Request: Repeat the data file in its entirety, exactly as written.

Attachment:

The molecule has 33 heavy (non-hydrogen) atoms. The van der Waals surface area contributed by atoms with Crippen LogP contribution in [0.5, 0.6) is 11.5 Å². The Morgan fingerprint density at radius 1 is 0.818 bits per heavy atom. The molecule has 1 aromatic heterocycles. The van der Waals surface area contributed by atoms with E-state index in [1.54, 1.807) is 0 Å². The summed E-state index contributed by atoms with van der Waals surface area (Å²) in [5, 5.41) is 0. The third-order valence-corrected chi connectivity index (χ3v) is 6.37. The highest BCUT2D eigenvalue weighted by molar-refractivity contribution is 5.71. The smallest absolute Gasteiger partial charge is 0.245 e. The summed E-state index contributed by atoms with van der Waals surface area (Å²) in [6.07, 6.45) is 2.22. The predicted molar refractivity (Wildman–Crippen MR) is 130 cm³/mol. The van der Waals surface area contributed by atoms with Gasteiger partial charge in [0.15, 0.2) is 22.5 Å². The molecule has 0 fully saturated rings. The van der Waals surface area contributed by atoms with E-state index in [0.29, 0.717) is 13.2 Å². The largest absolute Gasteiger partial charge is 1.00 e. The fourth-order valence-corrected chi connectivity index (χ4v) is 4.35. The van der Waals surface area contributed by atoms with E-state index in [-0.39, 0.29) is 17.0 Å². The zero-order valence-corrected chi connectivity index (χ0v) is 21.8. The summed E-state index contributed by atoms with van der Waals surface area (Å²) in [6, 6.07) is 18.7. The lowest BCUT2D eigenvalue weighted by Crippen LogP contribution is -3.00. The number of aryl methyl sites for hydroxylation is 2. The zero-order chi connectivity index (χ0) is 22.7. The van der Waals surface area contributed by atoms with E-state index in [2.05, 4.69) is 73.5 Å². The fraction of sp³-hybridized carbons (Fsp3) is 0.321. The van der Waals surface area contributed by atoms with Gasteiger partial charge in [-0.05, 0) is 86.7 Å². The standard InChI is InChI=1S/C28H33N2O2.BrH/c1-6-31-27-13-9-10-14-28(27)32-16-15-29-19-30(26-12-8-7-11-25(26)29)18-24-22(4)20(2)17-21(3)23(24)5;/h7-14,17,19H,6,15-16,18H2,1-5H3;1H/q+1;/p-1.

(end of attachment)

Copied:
The molecule has 33 heavy (non-hydrogen) atoms. The van der Waals surface area contributed by atoms with Crippen LogP contribution in [0.5, 0.6) is 11.5 Å². The Morgan fingerprint density at radius 1 is 0.818 bits per heavy atom. The molecule has 1 aromatic heterocycles. The van der Waals surface area contributed by atoms with E-state index in [1.54, 1.807) is 0 Å². The summed E-state index contributed by atoms with van der Waals surface area (Å²) in [5, 5.41) is 0. The third-order valence-corrected chi connectivity index (χ3v) is 6.37. The highest BCUT2D eigenvalue weighted by molar-refractivity contribution is 5.71. The smallest absolute Gasteiger partial charge is 0.245 e. The summed E-state index contributed by atoms with van der Waals surface area (Å²) in [6.07, 6.45) is 2.22. The predicted molar refractivity (Wildman–Crippen MR) is 130 cm³/mol. The van der Waals surface area contributed by atoms with Gasteiger partial charge in [0.15, 0.2) is 22.5 Å². The molecule has 0 fully saturated rings. The van der Waals surface area contributed by atoms with E-state index in [0.29, 0.717) is 13.2 Å². The largest absolute Gasteiger partial charge is 1.00 e. The fourth-order valence-corrected chi connectivity index (χ4v) is 4.35. The van der Waals surface area contributed by atoms with E-state index in [-0.39, 0.29) is 17.0 Å². The zero-order valence-corrected chi connectivity index (χ0v) is 21.8. The summed E-state index contributed by atoms with van der Waals surface area (Å²) in [6, 6.07) is 18.7. The lowest BCUT2D eigenvalue weighted by Crippen LogP contribution is -3.00. The number of aryl methyl sites for hydroxylation is 2. The zero-order chi connectivity index (χ0) is 22.7. The van der Waals surface area contributed by atoms with E-state index in [2.05, 4.69) is 73.5 Å². The fraction of sp³-hybridized carbons (Fsp3) is 0.321. The van der Waals surface area contributed by atoms with Gasteiger partial charge in [-0.05, 0) is 86.7 Å². The standard InChI is InChI=1S/C28H33N2O2.BrH/c1-6-31-27-13-9-10-14-28(27)32-16-15-29-19-30(26-12-8-7-11-25(26)29)18-24-22(4)20(2)17-21(3)23(24)5;/h7-14,17,19H,6,15-16,18H2,1-5H3;1H/q+1;/p-1.